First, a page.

You can’t swing a cat at the moment without connecting with someone who’s thinking about, worrying about or indeed opining about the future of where and how we work! We haven’t seen the end of workplaces quite yet, and thank goodness for that. As an aside, if your work involves having to be in a particular place like a hospital, a production environment, or a lab, among other examples, you could be forgiven for wondering what all the fuss is about.
But we have seen a remarkable shift in thinking, forced on us by the pandemic. Turns out you can be a customer service advisor and not sit in serried ranks of desks on a business park somewhere. You can be a lawyer, a recruiter, an HR manager, you name it, and do that work dispersed from your colleagues, clients, suppliers, even your boss. You can bring in new team members and win new clients without ever meeting them in person.
We’ve all participated in a huge experiment for 12 months, which is a golden opportunity for insight and innovation. Productivity is not in question. But wellbeing certainly is.
No one-size-fits-all approach can work when it comes to human beings
At BetterSpace, we fundamentally believe that people are all individuals – our product is based on this and we provide a personalised wellbeing experience that works for employees in any role or sector. One of our values is that we celebrate difference.
So we shouldn’t be surprised that workplace is also personal and is in fact also about wellbeing. 15 of us with 15 sets of needs. Some things in common, some not. Clearly one size will not fit all (when does it ever?!)
Following excellent feedback from the whole BetterSpace team, I’ve taken the lead on exploring our options, learning as much as I can from the many insightful people working on this – for instance, I used Bruce Daisley’s invaluable 10 stage guide to find some inspiration.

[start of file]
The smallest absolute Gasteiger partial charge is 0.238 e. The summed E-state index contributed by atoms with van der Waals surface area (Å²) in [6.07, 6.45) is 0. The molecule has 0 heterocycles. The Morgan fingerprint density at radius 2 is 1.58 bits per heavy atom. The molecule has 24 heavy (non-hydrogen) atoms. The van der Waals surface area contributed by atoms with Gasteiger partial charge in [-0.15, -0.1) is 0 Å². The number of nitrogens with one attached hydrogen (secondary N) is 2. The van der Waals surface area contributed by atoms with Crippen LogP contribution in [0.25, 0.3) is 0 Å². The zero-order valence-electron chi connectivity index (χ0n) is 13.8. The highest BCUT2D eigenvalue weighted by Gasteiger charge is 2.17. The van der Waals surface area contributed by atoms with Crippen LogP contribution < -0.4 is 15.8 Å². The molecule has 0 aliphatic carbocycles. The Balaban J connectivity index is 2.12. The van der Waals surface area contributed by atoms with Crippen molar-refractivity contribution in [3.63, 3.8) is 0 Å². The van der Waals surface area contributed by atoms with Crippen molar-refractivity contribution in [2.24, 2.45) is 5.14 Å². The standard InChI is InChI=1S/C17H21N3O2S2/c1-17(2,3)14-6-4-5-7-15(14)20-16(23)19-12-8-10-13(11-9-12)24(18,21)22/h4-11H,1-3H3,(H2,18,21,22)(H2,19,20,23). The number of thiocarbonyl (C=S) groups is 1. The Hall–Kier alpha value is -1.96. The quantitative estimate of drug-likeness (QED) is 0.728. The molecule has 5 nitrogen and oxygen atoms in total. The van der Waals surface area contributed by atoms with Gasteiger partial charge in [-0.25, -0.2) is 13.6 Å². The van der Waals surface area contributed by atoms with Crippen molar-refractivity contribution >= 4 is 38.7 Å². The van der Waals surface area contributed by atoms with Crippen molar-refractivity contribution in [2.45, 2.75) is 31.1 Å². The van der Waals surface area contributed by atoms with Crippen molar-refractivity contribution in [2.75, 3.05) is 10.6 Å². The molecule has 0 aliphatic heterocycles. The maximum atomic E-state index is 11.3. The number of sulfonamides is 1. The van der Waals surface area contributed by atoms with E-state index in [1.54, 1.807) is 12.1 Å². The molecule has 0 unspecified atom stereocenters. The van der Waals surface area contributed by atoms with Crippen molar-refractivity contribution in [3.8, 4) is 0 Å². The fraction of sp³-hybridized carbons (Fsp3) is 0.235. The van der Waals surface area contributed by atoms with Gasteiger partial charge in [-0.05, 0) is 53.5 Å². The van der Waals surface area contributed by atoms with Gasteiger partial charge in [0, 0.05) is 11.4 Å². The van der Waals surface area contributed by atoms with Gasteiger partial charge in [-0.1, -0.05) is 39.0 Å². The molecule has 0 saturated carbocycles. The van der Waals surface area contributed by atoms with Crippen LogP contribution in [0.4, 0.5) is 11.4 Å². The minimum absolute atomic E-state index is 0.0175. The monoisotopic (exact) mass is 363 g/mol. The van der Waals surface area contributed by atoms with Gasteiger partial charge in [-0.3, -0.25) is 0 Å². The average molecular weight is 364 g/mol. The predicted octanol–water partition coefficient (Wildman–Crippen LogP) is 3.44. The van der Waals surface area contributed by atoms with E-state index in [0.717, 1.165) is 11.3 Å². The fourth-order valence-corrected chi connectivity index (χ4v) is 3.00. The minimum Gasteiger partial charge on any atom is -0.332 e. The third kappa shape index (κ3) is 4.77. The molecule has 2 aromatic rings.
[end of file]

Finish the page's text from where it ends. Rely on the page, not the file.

It’s only the start of the journey
The key take outs that we are working on? Here goes:
- This doesn’t have to have the sense of all or nothing that was a huge factor last year – so experiment, collect data, adjust based on insight, collect views from everyone involved;
- Don’t allow all the decisions about this to be taken by your most senior and well paid people. They will have needs, for sure, but they are unlikely to be the same needs as a less senior, well-paid colleague. Sure, your CEO may be working out of their bedroom in a shared flat with no outside space, but it’s less likely!
- There were pros and cons to pre-pandemic work practices, and the same applies to the Covid era – make sure you’re learning from both;
- Give people choice and flexibility, but also responsibility;
- People’s needs change with time, so this is an opportunity to create a more personal, flexible approach that can endure through whatever the next few years bring – colleagues will need to move house, may take on caring responsibilities, all sorts of things can happen;
- Be intentional about what happens in the different ‘hybrid’ environments – what work is best done together in the same physical space, what can be done very effectively in a dispersed model and how do you maintain an equally high-quality experience for all your people.
- Communicate, communicate, communicate.
There are many more things to think about, well-captured in the links I’ve provided and I’m sure you’ve come across more so do share.
Our plan is to experiment with a ‘work from anywhere’ approach, with flexible workspaces available away from home; the opportunity to work from another country for periods; and intentional sessions where we come together to work and socialise. We’ll see how it goes, keep gathering the feedback and make adjustments as needed. I’ll be back no doubt to share what we’re learning.